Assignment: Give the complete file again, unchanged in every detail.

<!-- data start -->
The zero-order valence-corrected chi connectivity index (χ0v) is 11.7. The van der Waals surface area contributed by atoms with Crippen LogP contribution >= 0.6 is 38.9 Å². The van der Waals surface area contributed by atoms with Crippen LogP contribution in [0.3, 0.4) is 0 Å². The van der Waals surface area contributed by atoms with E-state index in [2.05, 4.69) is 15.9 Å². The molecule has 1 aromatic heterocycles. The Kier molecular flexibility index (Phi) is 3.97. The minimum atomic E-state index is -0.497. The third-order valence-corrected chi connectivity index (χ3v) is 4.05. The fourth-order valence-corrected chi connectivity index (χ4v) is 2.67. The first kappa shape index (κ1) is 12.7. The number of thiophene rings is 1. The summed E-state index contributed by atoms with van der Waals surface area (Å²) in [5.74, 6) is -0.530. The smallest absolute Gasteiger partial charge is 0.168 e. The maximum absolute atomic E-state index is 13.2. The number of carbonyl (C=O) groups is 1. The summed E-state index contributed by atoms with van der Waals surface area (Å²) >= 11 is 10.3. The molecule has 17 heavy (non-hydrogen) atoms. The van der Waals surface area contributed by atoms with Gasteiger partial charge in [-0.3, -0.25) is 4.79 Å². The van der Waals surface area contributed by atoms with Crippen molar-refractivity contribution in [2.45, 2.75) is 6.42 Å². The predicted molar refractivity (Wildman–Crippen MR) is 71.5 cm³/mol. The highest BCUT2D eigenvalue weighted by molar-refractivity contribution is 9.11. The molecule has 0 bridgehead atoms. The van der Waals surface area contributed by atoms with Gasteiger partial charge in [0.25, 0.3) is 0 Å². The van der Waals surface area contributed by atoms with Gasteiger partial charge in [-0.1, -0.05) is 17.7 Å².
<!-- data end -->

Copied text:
The zero-order valence-corrected chi connectivity index (χ0v) is 11.7. The van der Waals surface area contributed by atoms with Crippen LogP contribution >= 0.6 is 38.9 Å². The van der Waals surface area contributed by atoms with Crippen LogP contribution in [0.3, 0.4) is 0 Å². The van der Waals surface area contributed by atoms with E-state index in [2.05, 4.69) is 15.9 Å². The molecule has 1 aromatic heterocycles. The Kier molecular flexibility index (Phi) is 3.97. The minimum atomic E-state index is -0.497. The third-order valence-corrected chi connectivity index (χ3v) is 4.05. The fourth-order valence-corrected chi connectivity index (χ4v) is 2.67. The first kappa shape index (κ1) is 12.7. The number of thiophene rings is 1. The summed E-state index contributed by atoms with van der Waals surface area (Å²) in [5.74, 6) is -0.530. The smallest absolute Gasteiger partial charge is 0.168 e. The maximum absolute atomic E-state index is 13.2. The number of carbonyl (C=O) groups is 1. The summed E-state index contributed by atoms with van der Waals surface area (Å²) >= 11 is 10.3. The molecule has 17 heavy (non-hydrogen) atoms. The van der Waals surface area contributed by atoms with Gasteiger partial charge in [-0.3, -0.25) is 4.79 Å². The van der Waals surface area contributed by atoms with Crippen molar-refractivity contribution in [2.45, 2.75) is 6.42 Å². The predicted molar refractivity (Wildman–Crippen MR) is 71.5 cm³/mol. The highest BCUT2D eigenvalue weighted by molar-refractivity contribution is 9.11. The molecule has 0 bridgehead atoms. The van der Waals surface area contributed by atoms with Gasteiger partial charge in [0.25, 0.3) is 0 Å². The van der Waals surface area contributed by atoms with Gasteiger partial charge in [-0.1, -0.05) is 17.7 Å².